Tuesday, June 12, 2018

Proposed Policies For Advancing Embryonic Cell Germline-Editing Technology

niskanencenter |  In a previous post, I touched on the potential social and ethical consequences that will likely emerge in the wake of Dr. Shoukhrat Mitalipov’s recent experiment in germline-edited embryos. The short version: there’s probably no stopping the genetic freight train. However, there are steps we can take to minimize the potential costs, while capitalizing on the many benefits these advancements have to offer us. In order to do that, however, we need to turn our attention away from hyperbolic rhetoric of “designer babies” and focus on the near-term practical considerations—mainly, how we will govern the research, development, and application of these procedures.
Before addressing the policy concerns, however, it’s important to understand the fundamentals of what is being discussed in this debate. In the previous blog, I noted the difference between somatic cell editing and germline editing—one of the major ethical faultlines in this issue space. In order to have a clear perspective of the future possibilities, and current limitations, of genetic modification, let’s briefly examine how CRISPR actually works in practice.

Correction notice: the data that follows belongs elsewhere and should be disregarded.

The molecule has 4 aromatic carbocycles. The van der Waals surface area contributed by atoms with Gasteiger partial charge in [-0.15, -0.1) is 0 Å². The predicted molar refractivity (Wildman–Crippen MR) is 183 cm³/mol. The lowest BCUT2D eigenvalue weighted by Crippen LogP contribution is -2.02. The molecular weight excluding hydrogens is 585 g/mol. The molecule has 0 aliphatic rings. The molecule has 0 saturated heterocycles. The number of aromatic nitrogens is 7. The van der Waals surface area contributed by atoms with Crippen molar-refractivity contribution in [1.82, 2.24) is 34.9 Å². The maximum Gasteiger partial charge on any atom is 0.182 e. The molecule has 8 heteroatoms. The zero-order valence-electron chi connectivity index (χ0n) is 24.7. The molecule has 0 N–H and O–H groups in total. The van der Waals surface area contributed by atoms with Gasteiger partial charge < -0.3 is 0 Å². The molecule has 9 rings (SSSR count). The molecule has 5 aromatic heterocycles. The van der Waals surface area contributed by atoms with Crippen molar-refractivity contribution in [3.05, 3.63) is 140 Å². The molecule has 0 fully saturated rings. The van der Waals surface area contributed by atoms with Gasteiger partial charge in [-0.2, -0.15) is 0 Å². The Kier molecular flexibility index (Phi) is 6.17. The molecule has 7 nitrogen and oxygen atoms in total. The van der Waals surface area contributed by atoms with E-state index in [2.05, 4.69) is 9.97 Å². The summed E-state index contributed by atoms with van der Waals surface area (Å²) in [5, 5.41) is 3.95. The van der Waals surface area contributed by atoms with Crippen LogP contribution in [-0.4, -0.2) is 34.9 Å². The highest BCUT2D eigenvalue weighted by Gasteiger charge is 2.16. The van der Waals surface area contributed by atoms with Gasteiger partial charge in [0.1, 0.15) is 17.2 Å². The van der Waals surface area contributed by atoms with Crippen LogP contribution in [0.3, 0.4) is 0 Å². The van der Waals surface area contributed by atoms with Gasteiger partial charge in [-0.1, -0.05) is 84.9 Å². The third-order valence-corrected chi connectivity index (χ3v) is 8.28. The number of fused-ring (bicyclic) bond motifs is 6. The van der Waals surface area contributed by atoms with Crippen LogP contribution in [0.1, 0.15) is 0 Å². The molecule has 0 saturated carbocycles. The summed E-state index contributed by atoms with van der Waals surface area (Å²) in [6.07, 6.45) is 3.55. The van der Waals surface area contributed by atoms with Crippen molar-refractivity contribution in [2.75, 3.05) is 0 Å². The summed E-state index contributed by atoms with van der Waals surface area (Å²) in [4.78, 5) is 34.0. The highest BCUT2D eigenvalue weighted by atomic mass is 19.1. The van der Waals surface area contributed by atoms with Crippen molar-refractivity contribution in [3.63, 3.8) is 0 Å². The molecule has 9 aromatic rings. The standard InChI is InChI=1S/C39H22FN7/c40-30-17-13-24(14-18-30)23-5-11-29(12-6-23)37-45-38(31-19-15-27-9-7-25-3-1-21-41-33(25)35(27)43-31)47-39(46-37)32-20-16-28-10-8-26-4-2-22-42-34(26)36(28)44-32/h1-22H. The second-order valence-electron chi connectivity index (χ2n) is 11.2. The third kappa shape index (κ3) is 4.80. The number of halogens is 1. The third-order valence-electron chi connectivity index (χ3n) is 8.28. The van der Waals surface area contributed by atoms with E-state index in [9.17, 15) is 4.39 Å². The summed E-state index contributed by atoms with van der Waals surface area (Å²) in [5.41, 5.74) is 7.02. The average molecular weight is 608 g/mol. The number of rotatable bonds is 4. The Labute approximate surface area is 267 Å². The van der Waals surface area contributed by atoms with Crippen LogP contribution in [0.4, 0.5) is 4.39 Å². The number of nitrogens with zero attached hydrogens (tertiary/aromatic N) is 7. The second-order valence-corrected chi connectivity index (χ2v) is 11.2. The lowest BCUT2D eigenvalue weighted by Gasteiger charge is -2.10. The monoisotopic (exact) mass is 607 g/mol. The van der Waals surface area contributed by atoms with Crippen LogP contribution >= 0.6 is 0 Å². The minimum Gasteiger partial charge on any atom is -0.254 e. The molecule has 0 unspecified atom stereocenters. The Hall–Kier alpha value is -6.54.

CRISPR stands for “clustered regularly interspaced short palindromic repeats”—a reference to segments of DNA that function as a defense used by bacteria to ward off foreign infections. That defense system essentially targets specific patterns of DNA in a virus, bacteria, or other threat and destroys it. This approach uses Cas9—an RNA-guided protein—to search through a cell’s genetic material until it finds a genetic sequence that matches the sequence programmed into its guide RNA. Once it finds its target, the protein splices the two strands of the DNA helix. Repair enzymes can then heal the gap in the broken DNA, or filled using new genetic information introduced into the sequence. Conceptually, we can think of CRISPR as the geneticist’s variation of a “surgical laser knife, which allows a surgeon to cut out precisely defective body parts and replace them with new or repaired ones.”

The technology is still cutting edge, and most researchers are still trying to get a handle on the technical difficulties associated with its use. Right now, we’re still in the Stone Age of genetic research. Even though we’ve made significant advancements in recent years, we’re still a long, long way from editing human IQs of our children on-demand. That technology is much further into the future and some doubt that we’ll ever be able to “program” inheritable traits into our individual genomes. In short, don’t expect any superhumanly intelligent, disease-resistant super soldiers any time soon.

The Parallels Between Artificial Intelligence and Genetic Modification
There are few technologies that inspire fantastical embellishments in popular media as much as the exaggerations surrounding genetic modification. In fact, the only technology that comes close to comparison—and indeed, actually parallels the rhetoric quite closely—is artificial intelligence (AI).